Passersby scurrying to the post office, bank and dry cleaner may have noticed a flurry of fixing-up at the Woman’s Club of Red Bank lately.

The club’s Broad Street home, in the 1870 mansion built by Anthony Reckless and listed on both the national and New Jersey registries of historic places, is getting a new coat of paint on its sides and rear to go with a facade painting of several years ago.

There’s also a new metal plaque in the front yard offering a history of the property, which the club acquired in 1921.

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BOATERS MARK RIVER TOWN’S CENTENNIAL

Fair Havenites took took to the beautiful Navesink River for a day of celebratory boat races in honor of the town’s nautical heritage as part of its ongoing centennial Saturday.

Photographer Peter Lindner was out on the water for redbankgreen.

FAIR HAVEN LAUNCHES LOOKBACK IN STYLE

Kicking off its centennial year, the Borough of Fair Haven hosted a fundraising gala at the Raven and the Peach restaurant that attracted 300 revelers Saturday night.

The $20,000 raised will help cover the cost of a daylong celebration on Saturday, June 16 that will feature a parade, a community picnic and a fireworks show at Fair Haven Fields. (Photos by Peter Lindner. Click to enlarge)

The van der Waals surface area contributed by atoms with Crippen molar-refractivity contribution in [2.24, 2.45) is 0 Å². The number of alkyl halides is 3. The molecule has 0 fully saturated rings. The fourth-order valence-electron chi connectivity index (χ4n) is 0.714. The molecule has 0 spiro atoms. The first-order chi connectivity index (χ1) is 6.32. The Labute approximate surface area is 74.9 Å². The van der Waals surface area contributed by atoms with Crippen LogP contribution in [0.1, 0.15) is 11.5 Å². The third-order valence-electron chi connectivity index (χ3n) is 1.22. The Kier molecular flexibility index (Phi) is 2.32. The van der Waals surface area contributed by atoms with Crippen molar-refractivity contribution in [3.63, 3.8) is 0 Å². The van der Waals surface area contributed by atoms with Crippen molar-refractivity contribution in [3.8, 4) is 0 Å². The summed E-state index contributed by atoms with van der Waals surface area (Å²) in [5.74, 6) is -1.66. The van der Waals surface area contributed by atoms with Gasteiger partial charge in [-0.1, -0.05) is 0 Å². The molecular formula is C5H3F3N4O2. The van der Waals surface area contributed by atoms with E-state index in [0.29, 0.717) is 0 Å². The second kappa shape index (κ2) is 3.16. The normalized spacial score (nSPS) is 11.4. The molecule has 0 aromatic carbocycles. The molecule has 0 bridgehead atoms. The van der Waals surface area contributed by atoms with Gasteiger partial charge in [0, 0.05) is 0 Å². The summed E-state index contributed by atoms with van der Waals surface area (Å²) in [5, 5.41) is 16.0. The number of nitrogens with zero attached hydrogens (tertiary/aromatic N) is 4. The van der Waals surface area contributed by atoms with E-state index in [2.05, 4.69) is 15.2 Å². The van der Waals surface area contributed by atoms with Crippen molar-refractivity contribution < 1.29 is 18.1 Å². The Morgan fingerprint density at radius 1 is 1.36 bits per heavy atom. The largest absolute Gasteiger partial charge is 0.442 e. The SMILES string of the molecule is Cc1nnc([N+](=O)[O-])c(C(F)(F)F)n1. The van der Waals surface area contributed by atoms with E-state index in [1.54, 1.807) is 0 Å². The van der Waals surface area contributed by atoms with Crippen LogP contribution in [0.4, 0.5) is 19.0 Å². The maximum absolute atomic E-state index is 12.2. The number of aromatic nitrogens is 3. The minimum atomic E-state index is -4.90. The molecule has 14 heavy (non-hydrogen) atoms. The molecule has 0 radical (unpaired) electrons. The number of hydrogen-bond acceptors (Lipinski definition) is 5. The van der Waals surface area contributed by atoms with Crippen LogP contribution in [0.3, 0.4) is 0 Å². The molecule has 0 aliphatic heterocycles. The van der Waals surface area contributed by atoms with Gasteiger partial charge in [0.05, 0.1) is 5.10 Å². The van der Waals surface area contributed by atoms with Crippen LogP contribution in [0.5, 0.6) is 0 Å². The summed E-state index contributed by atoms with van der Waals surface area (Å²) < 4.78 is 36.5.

WOMAN’S CLUB GETS SECRET SETTLEMENT

That little bit of decorative cornice that overhangs the Woman’s Club fire lane cost the Bank of America. (Click to enlarge)

By JOHN T. WARD

What’s a couple of inches of historic airspace in downtown Red Bank worth?

Officials of the Woman’s Club of Red Bank aren’t saying, following an inadvertent encroachment on their historic Broad Street home by the new next-door neighbor, the Bank of America.

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PARKER HOUSE WINS REGISTER ENTRY

parker-homestead-2007The Parker homestead, seen here in 2007, dates back to (Click to enlarge)

By JOHN T. WARD

The Parker House, Little Silver’s oldest surviving homestead, has won addition to the state Register of Historic Places, Mayor Bob Neff tells redbankgreen.

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HISTORIC MIDDLETOWN HOUSE UP FOR SALE

nathaniel-smith-houseBuilt in Massachusetts in the early 1700s and relocated to Middletown in 1962, the former Nathaniel Smith House features exposed-rafter ceilings, as in the library, below. (Click to enlarge)

library

It took historic preservationist Mary Lou Strong more than a week to get back to redbankgreen after we called recently to inquire about her Middletown home going on the market.

She apologized for the delay, and said she simply wanted to be sure she could talk about it without crying.

It’s not just that the house – located on a tongue-tip of land bound by Navesink River Road and the anchorage to the Oceanic Bridge – is where Strong and her husband, George, raised three kids. Or that it’s filled with cherished antiques collected over a lifetime.

It’s that the house, built in Massachusetts before the United States was born, is itself the manifestation of the couple’s shared values when it comes to keeping history alive. And who knows if the next owner will want to bulldoze it into oblivion?

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BROAD STREET CLOCK RESTARTED